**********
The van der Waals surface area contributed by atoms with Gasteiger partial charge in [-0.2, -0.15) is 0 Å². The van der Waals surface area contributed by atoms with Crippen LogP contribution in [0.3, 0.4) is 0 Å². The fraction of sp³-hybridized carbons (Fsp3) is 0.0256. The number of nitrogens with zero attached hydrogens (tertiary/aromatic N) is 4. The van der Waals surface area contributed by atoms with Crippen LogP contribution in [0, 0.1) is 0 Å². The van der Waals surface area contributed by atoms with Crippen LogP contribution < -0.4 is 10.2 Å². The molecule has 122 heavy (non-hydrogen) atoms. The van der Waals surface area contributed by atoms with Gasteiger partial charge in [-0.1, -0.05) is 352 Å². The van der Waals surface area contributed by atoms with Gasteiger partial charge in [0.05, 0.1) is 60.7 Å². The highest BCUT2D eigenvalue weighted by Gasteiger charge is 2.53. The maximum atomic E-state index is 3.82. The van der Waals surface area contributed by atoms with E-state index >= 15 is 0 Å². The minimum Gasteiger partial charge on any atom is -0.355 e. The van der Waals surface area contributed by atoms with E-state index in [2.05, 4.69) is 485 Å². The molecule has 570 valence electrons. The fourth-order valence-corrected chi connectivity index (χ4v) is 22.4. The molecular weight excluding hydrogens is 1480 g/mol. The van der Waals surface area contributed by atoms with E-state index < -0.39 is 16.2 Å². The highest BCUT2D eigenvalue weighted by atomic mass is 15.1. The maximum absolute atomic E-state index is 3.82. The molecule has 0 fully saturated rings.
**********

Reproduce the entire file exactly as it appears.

The van der Waals surface area contributed by atoms with Gasteiger partial charge in [-0.2, -0.15) is 0 Å². The van der Waals surface area contributed by atoms with Crippen LogP contribution in [0.3, 0.4) is 0 Å². The fraction of sp³-hybridized carbons (Fsp3) is 0.0256. The number of nitrogens with zero attached hydrogens (tertiary/aromatic N) is 4. The van der Waals surface area contributed by atoms with Crippen LogP contribution in [0, 0.1) is 0 Å². The van der Waals surface area contributed by atoms with Crippen LogP contribution < -0.4 is 10.2 Å². The molecule has 122 heavy (non-hydrogen) atoms. The van der Waals surface area contributed by atoms with Gasteiger partial charge in [-0.1, -0.05) is 352 Å². The van der Waals surface area contributed by atoms with Gasteiger partial charge in [0.05, 0.1) is 60.7 Å². The highest BCUT2D eigenvalue weighted by Gasteiger charge is 2.53. The maximum atomic E-state index is 3.82. The van der Waals surface area contributed by atoms with E-state index >= 15 is 0 Å². The minimum Gasteiger partial charge on any atom is -0.355 e. The van der Waals surface area contributed by atoms with E-state index in [2.05, 4.69) is 485 Å². The molecule has 570 valence electrons. The fourth-order valence-corrected chi connectivity index (χ4v) is 22.4. The molecular weight excluding hydrogens is 1480 g/mol. The van der Waals surface area contributed by atoms with E-state index < -0.39 is 16.2 Å². The highest BCUT2D eigenvalue weighted by atomic mass is 15.1. The maximum absolute atomic E-state index is 3.82. The molecule has 0 fully saturated rings.